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Dutch Cultural Heritage Reaches Millions Every Month

Image: Een menigte aanschouwt een komeet door Jan Luyken (1698)
Collection: Amsterdam Museum, CC-0.

The cultural sector increasingly makes its collections available as open data and open content. These types of initiatives bring along the growing need of measuring their impact. On either a national or international level, there currently is no single body that tracks this type of data across collections. In 2014, the Open Culture Data network therefor started an exploratory research project on the (im-)possibilities of measuring the impact of open cultural data. The project was called GLAMetrics - metrics for gallery, library, archive and museum collections.

This initiative meant the beginning of a quantitative analysis of the consequences of opening cultural data - an evolution that affects the entire sector, both nationally and on an international level. This blog post presents the initial outcomes of our research into the reach and reuse of culture heritage from The Netherlands through Wikimedia projects.

Wikimedia projects are the different projects that come out of the Wikimedia community. Among them we find the different language versions of Wikipedia - such as en.wikipedia.org and nl.wikipedia.org - and projects such as WikiSource and WikiData.

Methodology

In order to be reusable within Wikimedia projects, open culture data sets need to be published as open content on the media repository Wikimedia Commons. In October 2014 we set up and distributed a survey to all members of the Open Culture Data network to inventorise which of their open culture data had been added to Wikimedia Commons.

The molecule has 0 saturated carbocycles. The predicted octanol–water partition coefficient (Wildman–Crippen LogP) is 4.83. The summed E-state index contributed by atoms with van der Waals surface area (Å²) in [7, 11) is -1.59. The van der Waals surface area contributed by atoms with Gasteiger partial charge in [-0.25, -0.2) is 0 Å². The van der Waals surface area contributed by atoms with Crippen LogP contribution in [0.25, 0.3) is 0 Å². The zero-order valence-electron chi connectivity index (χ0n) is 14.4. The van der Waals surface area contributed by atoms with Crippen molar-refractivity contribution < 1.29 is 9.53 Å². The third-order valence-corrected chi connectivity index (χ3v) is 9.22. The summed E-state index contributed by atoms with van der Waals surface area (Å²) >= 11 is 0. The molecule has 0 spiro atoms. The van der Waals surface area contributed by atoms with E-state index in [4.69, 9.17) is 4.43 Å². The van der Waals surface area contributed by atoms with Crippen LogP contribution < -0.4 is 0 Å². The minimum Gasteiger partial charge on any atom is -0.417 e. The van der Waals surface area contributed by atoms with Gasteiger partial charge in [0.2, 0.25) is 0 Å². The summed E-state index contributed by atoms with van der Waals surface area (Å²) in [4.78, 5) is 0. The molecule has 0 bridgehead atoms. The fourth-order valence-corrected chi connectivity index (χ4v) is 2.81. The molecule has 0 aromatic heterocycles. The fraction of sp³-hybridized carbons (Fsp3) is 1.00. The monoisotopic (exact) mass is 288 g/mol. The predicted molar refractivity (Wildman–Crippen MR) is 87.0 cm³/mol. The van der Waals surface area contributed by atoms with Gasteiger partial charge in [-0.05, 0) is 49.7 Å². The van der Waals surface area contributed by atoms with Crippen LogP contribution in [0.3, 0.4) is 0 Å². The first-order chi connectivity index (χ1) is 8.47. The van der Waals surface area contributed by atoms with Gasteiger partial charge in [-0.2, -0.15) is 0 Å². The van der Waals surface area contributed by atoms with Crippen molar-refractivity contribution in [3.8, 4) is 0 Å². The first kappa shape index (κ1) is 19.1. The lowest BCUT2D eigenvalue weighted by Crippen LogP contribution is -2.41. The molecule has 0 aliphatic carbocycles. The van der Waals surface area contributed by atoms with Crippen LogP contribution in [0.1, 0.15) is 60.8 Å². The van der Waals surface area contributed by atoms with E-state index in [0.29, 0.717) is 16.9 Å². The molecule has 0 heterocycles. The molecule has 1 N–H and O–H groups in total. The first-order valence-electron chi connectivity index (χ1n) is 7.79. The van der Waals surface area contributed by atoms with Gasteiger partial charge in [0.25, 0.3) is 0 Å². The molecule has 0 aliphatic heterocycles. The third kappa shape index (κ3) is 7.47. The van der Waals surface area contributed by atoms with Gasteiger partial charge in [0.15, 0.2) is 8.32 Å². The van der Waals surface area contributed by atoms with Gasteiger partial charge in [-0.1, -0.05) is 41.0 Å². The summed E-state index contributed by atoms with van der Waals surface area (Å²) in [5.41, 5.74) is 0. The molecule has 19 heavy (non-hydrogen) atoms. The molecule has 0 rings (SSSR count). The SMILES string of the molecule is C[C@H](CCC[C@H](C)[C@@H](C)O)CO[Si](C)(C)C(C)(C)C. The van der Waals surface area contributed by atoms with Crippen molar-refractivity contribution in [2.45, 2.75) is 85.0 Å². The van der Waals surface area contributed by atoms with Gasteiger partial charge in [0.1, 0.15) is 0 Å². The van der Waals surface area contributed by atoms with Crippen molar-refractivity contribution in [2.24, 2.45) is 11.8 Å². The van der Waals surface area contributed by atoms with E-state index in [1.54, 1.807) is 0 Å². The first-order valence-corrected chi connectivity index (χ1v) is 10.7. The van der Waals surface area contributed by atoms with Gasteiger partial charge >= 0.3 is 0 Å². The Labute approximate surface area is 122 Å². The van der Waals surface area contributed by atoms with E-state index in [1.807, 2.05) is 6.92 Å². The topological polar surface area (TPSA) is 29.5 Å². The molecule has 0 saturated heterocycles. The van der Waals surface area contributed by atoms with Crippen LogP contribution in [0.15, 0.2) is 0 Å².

Thirty representatives from institutions in the network filled out this survey. Eleven respondents currently have one or multiple open culture data sets on Wikimedia. Three institutions indicated they're currently working on their first publication.

Subsequentially, we collaborated with Wikimedia Netherlands to complete, as far as possible, the overview of Dutch cultural institutions on Wikimedia.

Wikimedia offers various publicly available instruments to gather data on the reach and reuse of materials within the various Wikimedia projects. From November 2014 onwards, Open Culture Data has applied these measurement instruments for Dutch institutions on Wikimedia Commons. More specifically, we used the tools BaGLAMa 2 and GLAMorous, both created by Magnus Manske.

  • BaGLAMa 2 shows on which Wikimedia project pages content from Wikimedia Commons is being reused and how often these pages are requested.
  • GLAMorous shows per set or collection how much material is available for reuse and how often this happens.

As a sidenote to these instruments: Wikimedia doesn't currently measure mobile traffic well. Wikimedia also doesn't discern between page consultations by visitors or by machines - such as search engines that perform indexing. According to estimates this constitutes up to 15% of all traffic. Also, Open Culture Data was not able to de-duplicate Wikimedia project pages that use materials from more than one institution. Our assumption is that these two deviations cancel each other out and result in the numbers not being lower than what's mentioned below. It is our expectation that Wikimedia will share more data about reach and reuse in the future, such as anonimised data about user behaviour on the pages that use Dutch heritage content. This would give us a better insight into how much time and attention users spend on consulting specific heritage objects.

Preliminary Outcomes

From November 2014 onwards (the moment we started recording data) there were 23 Dutch heritage institutions who provided one or multiple collections for reuse in Wikimedia projects by publishing them on Wikimedia Commons.

Some institutions have had a presence on Wikimedia for only a few months: the Catharijneconvent museum joined in February as the 24th institution and the Textielmuseum in April as the 25th. At the same time, the first Dutch institution on Wikimedia Commons, the Tropenmuseum, has been providing content for reuse for more than 56 months.